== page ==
One of man’s ways of learning is to see things in classes, in categories, in species. That is thought to be necessary in order to be able to refer to an event as belonging to a fixed class. But thereby too much attention is being paid to the things which people and things have in common, because it is by their common factors that we can place them in the same group. But thereby is ignored all that which is peculiar to the individual, that which makes him distinct from everybody and everything else. Thus our approach to events and people is prejudiced by our knowledge of the class; and that prejudice prevents us from noticing what we see. Everything which comes within the field of our observation is at once referred to a class, where memory can store it for further use and future reference. It is through memory that we possess things, that we compare and judge, while our judgements have ultimately only one reference and standard: ourselves. What is pleasant and makes the ‘I’ grow is called good; the unpleasant which prevents the expansion of ‘self’ is called bad. Thus, we always think of others as related to us; as far as we are concerned, the only existence is our existence. Existence then is but a relationship in opposition, established for the purpose of usefulness. It prevents us to be what we are, as we live in projecting ourselves, or rather the ideal thereof; and thus we possess and assimilate that which we are not. In this existence we live outside ourselves and thereby we are not what we are. To the accumulation of experience in memory we add the emptiness of our imagined ‘self’, which thereby becomes ‘mine’.
In this sense, psychologically, existence has no essence, the individual has no soul, phenomena have no substance, the process has no subject, the action has no actor. It is that refusal of understanding which the Buddha labelled conflict (dukkha), because it places the ‘I’ in opposition to the ‘other-than-self’. But it is through the understanding of such distorted relationship, that all individual experience and existence will naturally appear meaningless and disappear spontaneously without effort.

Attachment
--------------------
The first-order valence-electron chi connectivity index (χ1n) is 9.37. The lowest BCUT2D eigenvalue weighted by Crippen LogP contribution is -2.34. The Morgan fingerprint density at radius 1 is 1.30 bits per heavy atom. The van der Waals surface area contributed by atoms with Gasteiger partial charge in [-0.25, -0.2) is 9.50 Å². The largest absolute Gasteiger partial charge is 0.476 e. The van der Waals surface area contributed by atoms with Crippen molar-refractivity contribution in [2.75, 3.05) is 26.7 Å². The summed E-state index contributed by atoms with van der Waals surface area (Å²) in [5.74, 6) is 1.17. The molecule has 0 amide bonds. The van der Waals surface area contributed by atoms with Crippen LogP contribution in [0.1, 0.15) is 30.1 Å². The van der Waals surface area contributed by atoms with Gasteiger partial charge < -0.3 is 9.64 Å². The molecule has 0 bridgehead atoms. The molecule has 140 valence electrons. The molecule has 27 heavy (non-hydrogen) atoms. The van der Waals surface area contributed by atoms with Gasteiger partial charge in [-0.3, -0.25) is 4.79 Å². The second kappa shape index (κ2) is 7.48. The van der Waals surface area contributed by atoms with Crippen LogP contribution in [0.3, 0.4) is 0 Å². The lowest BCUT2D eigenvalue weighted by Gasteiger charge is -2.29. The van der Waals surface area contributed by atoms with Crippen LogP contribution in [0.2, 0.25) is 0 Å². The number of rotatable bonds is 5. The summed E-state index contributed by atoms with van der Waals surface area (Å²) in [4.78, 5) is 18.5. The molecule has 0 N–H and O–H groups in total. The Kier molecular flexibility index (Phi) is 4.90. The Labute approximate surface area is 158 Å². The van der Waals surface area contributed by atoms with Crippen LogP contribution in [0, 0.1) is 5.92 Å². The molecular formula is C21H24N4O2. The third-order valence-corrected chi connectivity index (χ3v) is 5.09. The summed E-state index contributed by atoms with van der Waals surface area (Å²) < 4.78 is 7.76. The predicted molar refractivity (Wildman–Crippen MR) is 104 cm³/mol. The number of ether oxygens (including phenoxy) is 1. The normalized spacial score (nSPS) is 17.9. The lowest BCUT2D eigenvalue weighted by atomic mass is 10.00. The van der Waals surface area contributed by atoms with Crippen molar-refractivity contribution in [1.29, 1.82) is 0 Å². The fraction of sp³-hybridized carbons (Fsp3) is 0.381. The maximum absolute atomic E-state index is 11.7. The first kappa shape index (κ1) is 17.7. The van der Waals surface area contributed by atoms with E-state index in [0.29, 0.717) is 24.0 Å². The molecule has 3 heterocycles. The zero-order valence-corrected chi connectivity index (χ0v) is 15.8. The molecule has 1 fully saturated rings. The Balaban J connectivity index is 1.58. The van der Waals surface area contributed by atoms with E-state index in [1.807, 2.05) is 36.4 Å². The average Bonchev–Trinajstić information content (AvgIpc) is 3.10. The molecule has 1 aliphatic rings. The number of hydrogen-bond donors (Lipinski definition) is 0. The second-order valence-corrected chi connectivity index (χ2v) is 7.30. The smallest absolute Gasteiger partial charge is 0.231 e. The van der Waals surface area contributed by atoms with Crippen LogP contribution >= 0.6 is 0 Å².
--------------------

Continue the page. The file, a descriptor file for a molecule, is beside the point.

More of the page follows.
The denial of substance or soul, which is the negation of essence in existence, is not a negation of being as becoming; it rather affirms a unity of the process of life, which does not allow of individualism, and which is therefore far different from nothingness and annihilation. Only he lives truly, who lives fully, completely, and not individualistically in that completeness of being, and in that fullness alone, can be found the peace and perfection without conflict, which comes from truth.
What then is a complete life? He leads a complete life who does not approach life in opposition. Every approach, made from some starting-point with reference to ‘self’, is opposition. But to live without expectation, without purpose, without intentional projection, means, to live entirely in the present only. To live in the present means to live without dependence on psychological values which belong to the past, without the trappings of ancestral or national glory, without the backing of a titled name, of qualifications or property, without the security of a settled future either in this life or in another. For, all these make one live outside oneself, or live in isolation within oneself, but always in opposition, in conflict, due to incompleteness. The understanding of life’s entire interdependence, total insecurity and absolute absence of any entity will make opposition and conflict an impossibility. And that means completeness, perfection and truth.
In that completeness there can be no room for any particular point of view of religion, of faith based on authority, of authority based on fear; no room for any particular shade of political conviction of the right or of the left, based on economic exploitation, based on isolation and opposition in a bid for power; no room for bigoted scientific materialism stressing the needs of the body in order to camouflage the greed of the mind; no room for a conventional society based on tradition, public opinion, herd-instinct and lack of originality and creativeness. For all these are partial approaches to life, which in their partiality create opposition, problems and conflicts, which are distortions of life, preventing an actual experiencing of being alive.
To be alive, one does not have to seek anything. It is a process of living, always new, and hence always fresh.
It does not judge a new contact by comparing it with some past experience, but it fully responds to each challenge immediately, directly, spontaneously, without a projecting purpose of future intention. A complete life does not need authority for guidance, as it has no goal to achieve; it does not need examples to imitate or to worship, for it is creative in its ever new becoming; it does not require values, for it does not want to be fettered; it does not want any security, for it cannot live in stagnancy.
In a misunderstood effort to understand things in themselves we try to objectify them in the abstract by effacing our subjectivity; we try to see them as concrete facts by making an abstraction of our own existence, which exercise makes the whole process of comprehension most unrealistic. We cannot disunite the object from the subject, as the subject exists in the object, just as an element cannot be disunited from its properties: water is wet, fire is burning. The objective world without the subjective perspective is as unreal as the subjective individual without his objective projection. But as we constantly place one in opposition to the other, we are under the constant delusion of separation without being aware that thereby we try to place ourselves (i.e. that imagined, isolated ‘self’) outside ourselves which is the actual, subjective-objective world of events which has neither isolation nor opposition.